1
\$\begingroup\$

I have a portable Bluetooth speaker with a very short play-time on a single charge and I want to know if I can swap the battery for a larger one.

I've disassembled it enough to see that it's driven by a single board that has all the controls, speaker drivers and battery connected to it. The speaker turns on a red L.E.D. when it is charging, but that light does not change/blink/turns off unless you disconnect the charger, so no practical way of knowing how long it actually takes to charge the battery. When the battery discharges, a badly pronounced English message is played through speakers and then the device turns off.

The battery is covered by a shrink wrap so I haven't read its rating yet, however, it is very small, rectangle shaped. Aprox 2 x 3 x 0.4 cm (1 x 0.75 x 0.2 in). It is connected to the board via two cables

I may be able to source a 18650 cell from other devices that failed because of something different than battery, so battery cost is not an issue in this case.

I've seen readily available chip boards for charging Li-ion batteries that only state battery voltage as compatibility parameter. (3.7 v nominal, most cells available are also this voltage). That makes me think that those chips have the logic to charge any battery size as long as it is a 3.7v cell

If that's the case, what should I check in the speaker or in the possible replacement battery to determine whether they are compatible? By compatible I mean the board will be able to charge the new battery and shut itself off before over discharge occurs. The board's power input is a regular USB mini port. (5 volt)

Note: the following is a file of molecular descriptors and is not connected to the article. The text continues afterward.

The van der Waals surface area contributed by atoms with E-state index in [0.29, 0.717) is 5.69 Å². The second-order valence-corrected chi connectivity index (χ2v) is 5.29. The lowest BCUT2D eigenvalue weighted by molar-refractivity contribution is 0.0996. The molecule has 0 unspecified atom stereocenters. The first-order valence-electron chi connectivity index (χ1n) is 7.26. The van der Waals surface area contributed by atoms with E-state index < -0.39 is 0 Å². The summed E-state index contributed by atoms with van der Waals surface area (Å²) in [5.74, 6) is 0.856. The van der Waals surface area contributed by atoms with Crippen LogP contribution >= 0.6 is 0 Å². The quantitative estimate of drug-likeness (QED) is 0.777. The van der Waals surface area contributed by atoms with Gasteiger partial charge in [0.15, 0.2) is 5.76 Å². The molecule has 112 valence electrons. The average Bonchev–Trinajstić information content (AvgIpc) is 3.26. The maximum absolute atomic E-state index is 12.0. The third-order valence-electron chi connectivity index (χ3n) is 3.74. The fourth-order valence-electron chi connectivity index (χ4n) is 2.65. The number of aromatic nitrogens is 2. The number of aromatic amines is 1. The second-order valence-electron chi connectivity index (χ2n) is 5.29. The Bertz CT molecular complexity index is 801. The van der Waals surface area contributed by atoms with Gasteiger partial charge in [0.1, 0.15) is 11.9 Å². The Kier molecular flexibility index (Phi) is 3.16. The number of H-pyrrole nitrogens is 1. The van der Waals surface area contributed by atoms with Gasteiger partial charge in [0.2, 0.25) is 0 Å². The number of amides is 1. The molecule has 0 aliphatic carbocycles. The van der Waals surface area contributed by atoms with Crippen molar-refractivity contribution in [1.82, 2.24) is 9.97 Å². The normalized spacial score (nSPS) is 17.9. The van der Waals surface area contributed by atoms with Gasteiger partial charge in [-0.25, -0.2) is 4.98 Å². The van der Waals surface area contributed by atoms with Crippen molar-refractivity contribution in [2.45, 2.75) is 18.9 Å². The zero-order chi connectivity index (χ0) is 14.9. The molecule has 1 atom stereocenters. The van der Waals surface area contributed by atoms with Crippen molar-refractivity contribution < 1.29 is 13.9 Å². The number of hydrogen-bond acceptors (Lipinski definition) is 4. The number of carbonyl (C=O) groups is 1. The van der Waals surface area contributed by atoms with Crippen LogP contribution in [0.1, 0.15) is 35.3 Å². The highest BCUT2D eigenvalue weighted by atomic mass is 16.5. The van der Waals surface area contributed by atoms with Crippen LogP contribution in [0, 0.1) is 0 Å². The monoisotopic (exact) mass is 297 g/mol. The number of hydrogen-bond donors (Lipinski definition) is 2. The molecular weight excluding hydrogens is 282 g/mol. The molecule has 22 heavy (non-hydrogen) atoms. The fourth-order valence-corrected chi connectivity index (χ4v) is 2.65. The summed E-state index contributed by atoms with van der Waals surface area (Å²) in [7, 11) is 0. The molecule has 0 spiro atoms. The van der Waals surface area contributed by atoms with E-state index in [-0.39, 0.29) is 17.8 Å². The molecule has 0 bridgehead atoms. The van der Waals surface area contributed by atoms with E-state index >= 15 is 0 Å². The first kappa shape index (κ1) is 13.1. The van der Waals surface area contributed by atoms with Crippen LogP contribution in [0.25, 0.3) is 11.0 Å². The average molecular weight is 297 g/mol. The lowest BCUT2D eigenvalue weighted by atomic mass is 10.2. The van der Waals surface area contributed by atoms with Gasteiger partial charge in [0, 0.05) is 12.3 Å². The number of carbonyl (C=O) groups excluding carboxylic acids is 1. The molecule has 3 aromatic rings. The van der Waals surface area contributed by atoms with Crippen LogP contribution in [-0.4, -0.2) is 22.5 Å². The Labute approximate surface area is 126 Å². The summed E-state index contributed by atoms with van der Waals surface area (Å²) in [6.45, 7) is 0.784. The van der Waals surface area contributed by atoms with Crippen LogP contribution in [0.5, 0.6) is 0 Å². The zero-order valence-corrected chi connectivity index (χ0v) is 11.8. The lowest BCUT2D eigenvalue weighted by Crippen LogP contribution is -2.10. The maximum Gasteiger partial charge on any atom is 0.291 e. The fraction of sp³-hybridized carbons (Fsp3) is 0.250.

\$\endgroup\$
3
\$\begingroup\$

The speaker almost certainly uses a LiIon battery.
It may have more than a single cell, but usually not.
Measure battery voltage when fully charged and when the voice advises.
A single LiIon cell will have a fully charged voltage of close to 4.2V and a fully discharged voltage or around 3V - but the latter may be lower or higher depending on design.
Multiple cells will have multiples of these voltages.

Assuming a single cell, you can substitute a higher capacity cell - say an 18650 with typically around 3000 mAh capacity, with a very good chance of success. It is possible but very unlikely that the original charge rate is higher than the 18650 will tolerate - but in almost all cases small LiPo cells will have charge rates in the C/2 - C range. (C = 1 mA per mAh capacity).

Substituting a higher capacity cell will have minimal effect at the low voltage end.
When fully charged the charger will usually terminate at some fraction of the usual capacity - maybe C/4 or 250 mA for a 1000 mAh cell. When charging a higher capacity cell the terminate current will be a smaller fraction of C - eg for 250 mA terminate current and 3000 mAh capacity this will be 250/3000 of C or C/12.
This will result in the cell receiving a higher % charge - leading to a lower overall cycle life - which is unlikely to be a major problem in this case.

If you wanted a "charged" indicator you could add a monitor that detected when Vbattery reached 4.2V. This occurs at the start of the CV portion of the CCCV charge cycle. Stopping charge then will reduce capacity stored by perhaps 10% but will greatly increase battery cycle life.

| improve this answer | |
\$\endgroup\$

Your Answer

By clicking “Post Your Answer”, you agree to our terms of service, privacy policy and cookie policy

Not the answer you're looking for? Browse other questions tagged or ask your own question.